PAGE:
intuitive elements involved in their estimation. In what follows, I summarize our study. The full study is
available at

first set of observations concerns the market for electricity, in particular
the key attributes of this market that are most relevant to investment in SSP:

The Market for Electricity

  • Current trends indicate increasing global demand for energy in general,
    and electricity in particular, during this period. Electricity demand growth
    rates will vary significantly by region of the world and by stage of economic
    development. The highest growth will be in developing economies.

  • Deregulation of electricity internationally will strengthen the trend
    towards decentralized, private ownership and management of utilities in most
    countries (developed and developing)˜a major departure from the tradition of
    nationalized utilities in many countries.

  • Nevertheless, investment in and operation of conventional electricity
    markets in developing economies likely will continue to be, or will be
    perceived as risky due to capital constraints, infrastructure limitations, and
    institutional and environmental factors.

  • Constant-dollar electricity generation costs in 2020 likely will be no
    higher than prevailing recent levels and very likely will be significantly

  • The monetary value of environmental externalities in electricity
    generation appears to be significantly less than some studies have indicated.

  • Global climate change is not presently a major factor in power investment
    decisions in developing countries. 
    Willingness to pay for “clean” technologies tends to rise with
    increasing incomes, but in developing countries, clean energy may not be
    highest ranking among health and environmental concerns.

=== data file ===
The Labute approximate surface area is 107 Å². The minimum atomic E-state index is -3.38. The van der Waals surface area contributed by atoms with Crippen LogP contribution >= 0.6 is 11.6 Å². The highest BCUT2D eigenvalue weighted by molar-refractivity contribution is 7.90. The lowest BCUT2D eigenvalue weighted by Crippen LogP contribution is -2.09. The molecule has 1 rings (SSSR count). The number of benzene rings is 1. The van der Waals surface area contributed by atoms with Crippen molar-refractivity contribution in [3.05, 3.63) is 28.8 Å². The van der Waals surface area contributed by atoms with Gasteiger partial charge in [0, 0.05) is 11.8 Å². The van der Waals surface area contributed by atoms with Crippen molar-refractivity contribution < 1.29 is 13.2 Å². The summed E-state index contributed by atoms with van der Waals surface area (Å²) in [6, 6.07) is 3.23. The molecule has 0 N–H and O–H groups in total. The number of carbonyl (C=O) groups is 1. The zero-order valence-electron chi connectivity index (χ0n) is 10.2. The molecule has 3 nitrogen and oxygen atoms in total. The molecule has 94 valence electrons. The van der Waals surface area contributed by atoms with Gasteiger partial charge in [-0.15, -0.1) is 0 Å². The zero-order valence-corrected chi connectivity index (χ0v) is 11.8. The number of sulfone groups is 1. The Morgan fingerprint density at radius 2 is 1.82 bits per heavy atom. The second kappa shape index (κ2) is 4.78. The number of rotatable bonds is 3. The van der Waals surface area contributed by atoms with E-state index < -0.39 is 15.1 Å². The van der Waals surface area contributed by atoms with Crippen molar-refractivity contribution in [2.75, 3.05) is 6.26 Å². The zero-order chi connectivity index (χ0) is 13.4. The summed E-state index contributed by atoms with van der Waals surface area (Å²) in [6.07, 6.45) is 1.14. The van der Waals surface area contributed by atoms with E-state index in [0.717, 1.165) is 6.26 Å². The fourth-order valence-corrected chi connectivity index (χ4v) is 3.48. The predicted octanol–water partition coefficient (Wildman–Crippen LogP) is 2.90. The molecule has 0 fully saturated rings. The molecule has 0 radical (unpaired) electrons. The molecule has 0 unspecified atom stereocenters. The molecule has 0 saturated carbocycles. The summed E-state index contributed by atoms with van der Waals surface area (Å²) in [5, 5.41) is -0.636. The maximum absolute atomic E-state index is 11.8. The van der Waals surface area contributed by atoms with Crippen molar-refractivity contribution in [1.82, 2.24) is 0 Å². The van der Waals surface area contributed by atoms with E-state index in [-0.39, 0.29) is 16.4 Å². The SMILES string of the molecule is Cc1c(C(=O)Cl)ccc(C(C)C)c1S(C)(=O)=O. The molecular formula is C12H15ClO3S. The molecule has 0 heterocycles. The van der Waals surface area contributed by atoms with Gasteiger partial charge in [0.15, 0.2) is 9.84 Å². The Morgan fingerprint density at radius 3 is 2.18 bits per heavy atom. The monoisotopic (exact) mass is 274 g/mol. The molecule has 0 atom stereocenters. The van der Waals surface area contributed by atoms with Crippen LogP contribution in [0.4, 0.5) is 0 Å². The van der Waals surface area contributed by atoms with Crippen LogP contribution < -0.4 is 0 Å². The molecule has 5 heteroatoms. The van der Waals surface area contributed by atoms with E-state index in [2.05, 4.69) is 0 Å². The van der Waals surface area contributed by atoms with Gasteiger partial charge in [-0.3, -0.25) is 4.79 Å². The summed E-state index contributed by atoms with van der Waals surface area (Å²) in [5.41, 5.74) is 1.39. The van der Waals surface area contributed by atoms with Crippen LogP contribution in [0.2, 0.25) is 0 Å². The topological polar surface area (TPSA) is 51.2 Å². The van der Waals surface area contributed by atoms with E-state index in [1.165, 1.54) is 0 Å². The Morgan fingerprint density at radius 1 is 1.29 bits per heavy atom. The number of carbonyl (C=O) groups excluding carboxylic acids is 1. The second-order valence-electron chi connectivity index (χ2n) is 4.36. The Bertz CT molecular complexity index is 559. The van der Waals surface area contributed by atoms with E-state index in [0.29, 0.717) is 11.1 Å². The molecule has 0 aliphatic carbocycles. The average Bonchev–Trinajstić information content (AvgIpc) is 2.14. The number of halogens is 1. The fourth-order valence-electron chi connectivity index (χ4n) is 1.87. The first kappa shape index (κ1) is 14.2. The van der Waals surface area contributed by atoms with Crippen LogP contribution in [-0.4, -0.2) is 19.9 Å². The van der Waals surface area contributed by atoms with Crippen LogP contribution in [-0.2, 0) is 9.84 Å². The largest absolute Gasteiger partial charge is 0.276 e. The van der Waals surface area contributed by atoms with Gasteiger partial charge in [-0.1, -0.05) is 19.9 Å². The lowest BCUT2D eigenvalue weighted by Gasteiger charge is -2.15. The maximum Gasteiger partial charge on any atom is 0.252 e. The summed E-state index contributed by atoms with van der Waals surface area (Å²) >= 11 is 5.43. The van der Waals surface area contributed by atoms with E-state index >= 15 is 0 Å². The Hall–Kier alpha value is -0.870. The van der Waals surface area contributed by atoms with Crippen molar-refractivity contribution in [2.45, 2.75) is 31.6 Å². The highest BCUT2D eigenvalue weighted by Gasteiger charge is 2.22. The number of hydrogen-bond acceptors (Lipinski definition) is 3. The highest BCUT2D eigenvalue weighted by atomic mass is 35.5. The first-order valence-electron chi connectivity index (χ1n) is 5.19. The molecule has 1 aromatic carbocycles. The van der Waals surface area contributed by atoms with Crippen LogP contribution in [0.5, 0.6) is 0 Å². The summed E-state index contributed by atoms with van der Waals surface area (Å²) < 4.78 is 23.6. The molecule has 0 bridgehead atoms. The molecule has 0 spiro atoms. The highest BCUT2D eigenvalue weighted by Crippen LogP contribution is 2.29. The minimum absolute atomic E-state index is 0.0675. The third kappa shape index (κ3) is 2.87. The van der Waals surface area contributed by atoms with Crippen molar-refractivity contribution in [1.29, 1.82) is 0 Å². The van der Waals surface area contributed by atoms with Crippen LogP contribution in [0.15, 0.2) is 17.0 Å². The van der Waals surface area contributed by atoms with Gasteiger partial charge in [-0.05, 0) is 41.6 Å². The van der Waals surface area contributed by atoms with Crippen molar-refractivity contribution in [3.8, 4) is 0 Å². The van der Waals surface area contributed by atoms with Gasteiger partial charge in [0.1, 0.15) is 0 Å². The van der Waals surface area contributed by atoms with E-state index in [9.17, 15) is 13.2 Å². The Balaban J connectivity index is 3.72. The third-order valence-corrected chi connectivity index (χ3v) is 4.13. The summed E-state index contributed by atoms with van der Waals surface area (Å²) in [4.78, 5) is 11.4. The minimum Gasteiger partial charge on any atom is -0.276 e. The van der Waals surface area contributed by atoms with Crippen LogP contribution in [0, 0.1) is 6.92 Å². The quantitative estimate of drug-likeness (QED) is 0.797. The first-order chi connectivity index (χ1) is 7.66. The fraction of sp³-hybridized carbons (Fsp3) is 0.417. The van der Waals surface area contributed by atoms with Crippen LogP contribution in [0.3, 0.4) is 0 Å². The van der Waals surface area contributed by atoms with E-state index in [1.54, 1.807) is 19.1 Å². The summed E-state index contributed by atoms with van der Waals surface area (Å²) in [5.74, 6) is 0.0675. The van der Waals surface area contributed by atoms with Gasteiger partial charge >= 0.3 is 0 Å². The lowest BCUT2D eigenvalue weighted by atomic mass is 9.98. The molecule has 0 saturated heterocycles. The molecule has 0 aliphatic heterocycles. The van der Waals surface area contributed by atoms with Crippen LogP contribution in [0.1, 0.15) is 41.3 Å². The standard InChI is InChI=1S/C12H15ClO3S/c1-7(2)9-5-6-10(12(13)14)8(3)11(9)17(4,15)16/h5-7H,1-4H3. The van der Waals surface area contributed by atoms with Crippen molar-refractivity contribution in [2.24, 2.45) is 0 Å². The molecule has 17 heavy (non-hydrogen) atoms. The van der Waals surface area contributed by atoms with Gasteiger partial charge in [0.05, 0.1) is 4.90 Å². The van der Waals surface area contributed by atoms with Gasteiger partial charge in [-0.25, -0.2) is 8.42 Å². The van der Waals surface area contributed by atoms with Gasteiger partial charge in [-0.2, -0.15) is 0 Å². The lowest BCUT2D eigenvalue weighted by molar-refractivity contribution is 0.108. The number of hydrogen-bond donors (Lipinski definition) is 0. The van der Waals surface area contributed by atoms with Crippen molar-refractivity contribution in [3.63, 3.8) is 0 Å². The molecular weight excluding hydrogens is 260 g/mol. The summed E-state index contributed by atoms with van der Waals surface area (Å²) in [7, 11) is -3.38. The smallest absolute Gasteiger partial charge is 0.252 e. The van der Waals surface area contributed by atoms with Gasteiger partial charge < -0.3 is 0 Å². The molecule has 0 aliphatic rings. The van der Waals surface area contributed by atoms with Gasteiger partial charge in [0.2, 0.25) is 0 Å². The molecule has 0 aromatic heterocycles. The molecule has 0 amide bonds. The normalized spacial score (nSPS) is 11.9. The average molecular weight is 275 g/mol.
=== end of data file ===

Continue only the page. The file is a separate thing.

• Resource constraints on fossil fuels are unlikely to be a factor in
    this timeframe, other than possible short-term supply disruptions caused by
    political and economic factors.

    together, these observations suggest that conventional electricity generation
    in both developed and developing countries may be more than adequate in terms
    of (1) cost, (2) supply, and (3)
    environmental factors.

    second set of observations pertains specifically to challenges facing SSP:

    Challenges for SSP in Competing
    with Terrestrial Electricity Generation

  • The relative immaturity of the technologies required for SSP makes it
    difficult to assess the validity of estimated costs and likely competitiveness
    of SSP. For this reason, as in many
    space development initiatives, orders-of-magnitude reduction in the costs of
    space launch and deployment and other key technologies is critical. If these reductions occur, the economic
    viability of SSP would become more promising. 
    Until then, it is premature for the U.S. government to make commitments
    such as loan guarantees or tax incentives specifically for SSP.

  • State-of-the-art conventional power generation technologies
    increasingly incorporate numerous environmental controls, eroding somewhat the
    environmental advantage of non-fossil-fuel technologies such as SSP.

  • Actual and/or perceived health risks associated with exposure to
    electric and magnetic fields generated by SSP are likely to be of significant
    public concern.

  • National security and national economic considerations may discourage
    some countries from participating in an SSP system operated by another country
    or group of countries. Countries with
    these concerns may require equity participation in SSP, limit their reliance on
    SSP only to a small share of their energy portfolio, or decline use of the
    technology altogether.

    findings argue for the merits of furthering technical advance in technologies
    required not only for SSP but also for other space activities, and for special
    consideration of issues that transcend the technical design of SSP, such as
    health and national security concerns.

    also urged that economic study continue hand-in-hand with SSP technical
    design. During the course of our study,
    we shared our interim findings with the engineering teams working on SSP. All parties agreed that this interchange of
    ideas was mutually beneficial and contributed markedly to deepening our
    collective understanding of next steps for both the technical team‚s
    engineering studies and our economic analysis.